Photographing Hornets


I couldn’t resist photographing the hornets as I passed their nest this evening. The entrance is around 300mm above my head, so I had to stretch to get my trusty 60mm macro lens close enough to the subjects. Spike sat patiently at my feet, watching the hornets flying in and out.

There is always a hornet standing at the door, checking the others in and out and keeping a general eye on what’s happening outside.

Hornets swerved past me head on the way in and out of the nest. One landed on my neck, a couple on my hat, and I could feel them on my hands. They didn’t stay long; I suspect that the insect repellent I was wearing wasn’t to their taste. If they had decided to attack me, though, I don’t think the insect repellent would deter them one bit. Hornets are really not a problem unless they smell your fear, or your movements are too quick and jerky. It’s a good idea not to let them see your eyes: they recognise us by our eyes.

Within seconds of my getting up close, the door hornet launched itself at me. I could hear it circling my head. I remained perfectly still and it soon returned to door duty. After an initial inspection by a few other hornets, I was  totally ignored by them.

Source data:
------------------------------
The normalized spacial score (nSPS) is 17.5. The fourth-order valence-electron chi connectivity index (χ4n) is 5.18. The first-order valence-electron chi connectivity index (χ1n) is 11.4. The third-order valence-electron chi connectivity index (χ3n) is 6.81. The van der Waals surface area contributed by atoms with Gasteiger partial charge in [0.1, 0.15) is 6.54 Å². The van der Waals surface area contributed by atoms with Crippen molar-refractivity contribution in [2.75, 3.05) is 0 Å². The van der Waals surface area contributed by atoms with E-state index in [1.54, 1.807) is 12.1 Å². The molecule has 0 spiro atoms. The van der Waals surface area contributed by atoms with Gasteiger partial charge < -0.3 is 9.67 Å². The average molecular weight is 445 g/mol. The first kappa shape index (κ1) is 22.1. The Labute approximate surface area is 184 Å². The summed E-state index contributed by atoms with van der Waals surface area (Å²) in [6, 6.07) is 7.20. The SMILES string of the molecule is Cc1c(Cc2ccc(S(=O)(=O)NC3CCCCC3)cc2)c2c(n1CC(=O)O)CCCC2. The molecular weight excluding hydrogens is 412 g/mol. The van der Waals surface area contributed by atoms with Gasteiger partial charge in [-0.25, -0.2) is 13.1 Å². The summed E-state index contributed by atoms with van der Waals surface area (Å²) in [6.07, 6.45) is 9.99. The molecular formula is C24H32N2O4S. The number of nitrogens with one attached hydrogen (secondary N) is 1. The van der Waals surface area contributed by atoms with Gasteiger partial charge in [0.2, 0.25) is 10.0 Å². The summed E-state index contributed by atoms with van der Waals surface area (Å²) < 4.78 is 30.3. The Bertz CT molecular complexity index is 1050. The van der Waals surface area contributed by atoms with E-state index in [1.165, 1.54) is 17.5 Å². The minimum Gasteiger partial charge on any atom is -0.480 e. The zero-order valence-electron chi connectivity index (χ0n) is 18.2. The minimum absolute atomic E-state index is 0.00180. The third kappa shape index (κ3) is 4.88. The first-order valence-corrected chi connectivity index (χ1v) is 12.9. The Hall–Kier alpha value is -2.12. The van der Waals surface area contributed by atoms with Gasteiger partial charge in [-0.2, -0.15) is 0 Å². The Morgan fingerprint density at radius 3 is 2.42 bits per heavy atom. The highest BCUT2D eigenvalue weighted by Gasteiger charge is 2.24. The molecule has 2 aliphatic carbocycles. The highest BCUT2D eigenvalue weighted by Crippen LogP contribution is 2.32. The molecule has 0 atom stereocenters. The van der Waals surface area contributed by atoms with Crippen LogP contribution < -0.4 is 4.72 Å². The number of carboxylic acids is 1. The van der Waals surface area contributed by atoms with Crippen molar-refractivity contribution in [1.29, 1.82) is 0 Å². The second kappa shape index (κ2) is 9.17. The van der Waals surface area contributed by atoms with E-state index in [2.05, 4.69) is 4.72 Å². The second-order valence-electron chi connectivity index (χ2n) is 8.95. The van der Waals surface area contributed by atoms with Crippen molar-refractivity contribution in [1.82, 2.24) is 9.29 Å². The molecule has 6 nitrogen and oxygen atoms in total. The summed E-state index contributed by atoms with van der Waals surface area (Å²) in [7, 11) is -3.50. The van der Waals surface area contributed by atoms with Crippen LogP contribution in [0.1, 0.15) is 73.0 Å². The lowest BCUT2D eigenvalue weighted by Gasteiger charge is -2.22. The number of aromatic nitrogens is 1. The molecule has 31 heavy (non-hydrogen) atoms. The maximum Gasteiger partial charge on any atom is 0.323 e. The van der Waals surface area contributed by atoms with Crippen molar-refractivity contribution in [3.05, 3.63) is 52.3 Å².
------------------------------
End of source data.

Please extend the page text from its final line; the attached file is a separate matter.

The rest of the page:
Hornets have their predators, and I have found a few raided nests. There is a post on nest raiding here and another here.

6 Comments on “Photographing Hornets

      • With a camera to my eye, a fox, will come very close to me providing I’m downwind. If I slowly move my camera to reveal one eye, the red dog is away as fast as his legs will carry him. The same applies to insects, particularly dragonflies, damselflies and butterflies.

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